Journal of Nanomaterials

Journal of Nanomaterials / 2013 / Article

Research Article | Open Access

Volume 2013 |Article ID 478942 |

M. Kashif, U. Hashim, M. E. Ali, K. L. Foo, Syed M. Usman Ali, "Morphological, Structural, and Electrical Characterization of Sol-Gel-Synthesized ZnO Nanorods", Journal of Nanomaterials, vol. 2013, Article ID 478942, 7 pages, 2013.

Morphological, Structural, and Electrical Characterization of Sol-Gel-Synthesized ZnO Nanorods

Academic Editor: Ping Xiao
Received18 Nov 2012
Accepted03 Feb 2013
Published13 Mar 2013


ZnO nanorods were grown on thermally oxidized p-type silicon substrate using sol-gel method. The SEM image revealed high-density, well-aligned, and perpendicular ZnO nanorods on the oxidized silicon substrate. The XRD profile confirmed the c-axis orientation of the nanorods. PL measurements showed the synthesized ZnO nanorods have strong ultraviolet (UV) emission. The electrical characterization was performed using interdigitated silver electrodes to investigate the stability in the current flow of the fabricated device under different ultraviolet (UV) exposure times. It was notified that a stable current flow was observed after 60 min of UV exposure. The determination of stable current flow after UV exposure is necessary for UV-based gas sensing and optoelectronic devices.

1. Introduction

Zinc oxide (ZnO) belongs to II–VI semiconductor compound which has a wide bandgap energy (~3.37 eV) and stable wurtzite structure with lattice spacing = 0.325 nm and = 0.521 nm. The direct wide bandgap favours ZnO for the UV detection applications. Among various types of photodetectors, metal-semiconductor-metal (MSM) photoconductive detectors are generally the simplest in terms of fabrication and also easy to obtain higher gain [1]. The large exciton binding energy (~60 meV) makes ZnO suitable for optoelectronic applications, especially at temperature near and above room temperature [2]. Zinc oxide has attracted much research attention because of its unique properties and versatile applications in transparent electronics [3], ultraviolet (UV) light emitters [4], and piezoelectric devices [5]. UV photoresponse in ZnO was first observed by Mollow in 1940s [6]. After his study, many researchers studied the UV region photoresponse by utilizing single crystal, poly-, and crystalline films as well as nanowires [79]. A slow response time of UV photodetector based on polycrystalline ZnO thin films, ranging from a few minutes to several hours, is commonly observed [1015]. Due to large surface-to-volume ratio and miniaturized dimensionality of the active area, ZnO nanostructures are expected to have high photon conductance [16]. ZnO nanostructures can synthesized with different morphologies such as nanowires [17], nanotubes [18], nanorings [19], nano-tetrapods [20], and nanoflakes [21] via variety of methods including MOCVD [22], thermal evaporation [23], molecular beam epitaxy (MBE) [24], electrochemical deposition [25], spray pyrolysis [26], and sol-gel [27]. Among these methods, the sol-gel technique is the simplest and least expensive. One-dimensional ZnO nanostructures are gaining great attention because of their potential applications in nanoscale electronic and optoelectronic devices [28, 29]. Thus, a well-characterized and easily preparable ZnO nanostructure has long been expected for its application in specialized optoelectronic devices. Most of the studies on UV sensor have been focused on the mechanism investigation [30, 31] and improving the sensitivity [32, 33]. However, little attention has been paid to monitor the stability time of the sensor. Keem et al. [34] studied the photocurrent in ZnO nanowires and tested the sensor after 3000 s of UV illumination.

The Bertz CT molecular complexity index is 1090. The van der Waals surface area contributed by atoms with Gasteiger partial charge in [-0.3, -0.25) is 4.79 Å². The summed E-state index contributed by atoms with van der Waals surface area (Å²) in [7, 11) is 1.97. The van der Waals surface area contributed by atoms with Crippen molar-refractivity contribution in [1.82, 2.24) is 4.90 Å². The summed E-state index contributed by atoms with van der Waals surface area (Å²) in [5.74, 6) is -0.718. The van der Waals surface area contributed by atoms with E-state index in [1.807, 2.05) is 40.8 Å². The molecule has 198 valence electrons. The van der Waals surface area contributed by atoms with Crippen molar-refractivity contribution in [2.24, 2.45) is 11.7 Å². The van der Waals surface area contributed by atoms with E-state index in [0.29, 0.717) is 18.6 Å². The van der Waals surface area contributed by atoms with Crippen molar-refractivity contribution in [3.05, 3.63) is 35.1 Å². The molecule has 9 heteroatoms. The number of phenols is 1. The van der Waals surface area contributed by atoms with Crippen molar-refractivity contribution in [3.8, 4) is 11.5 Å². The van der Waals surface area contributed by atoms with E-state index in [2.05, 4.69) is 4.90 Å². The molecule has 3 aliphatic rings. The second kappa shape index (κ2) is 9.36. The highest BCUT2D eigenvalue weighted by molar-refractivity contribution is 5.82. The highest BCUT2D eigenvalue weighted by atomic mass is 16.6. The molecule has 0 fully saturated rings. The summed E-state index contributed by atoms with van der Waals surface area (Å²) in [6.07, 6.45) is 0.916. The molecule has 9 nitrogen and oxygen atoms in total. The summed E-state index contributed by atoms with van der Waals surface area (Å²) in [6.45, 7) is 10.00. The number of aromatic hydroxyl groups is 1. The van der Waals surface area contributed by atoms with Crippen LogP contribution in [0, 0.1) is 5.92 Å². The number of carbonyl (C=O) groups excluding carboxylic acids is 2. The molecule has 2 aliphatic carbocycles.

In this study, ZnO nanorods with photodetector functions were synthesized using an easily performable sol-gel method. The current-to-voltage (-) measurements were performed at different time intervals to investigate the effect of timing on the sensor at a fixed UV power.

2. Experimental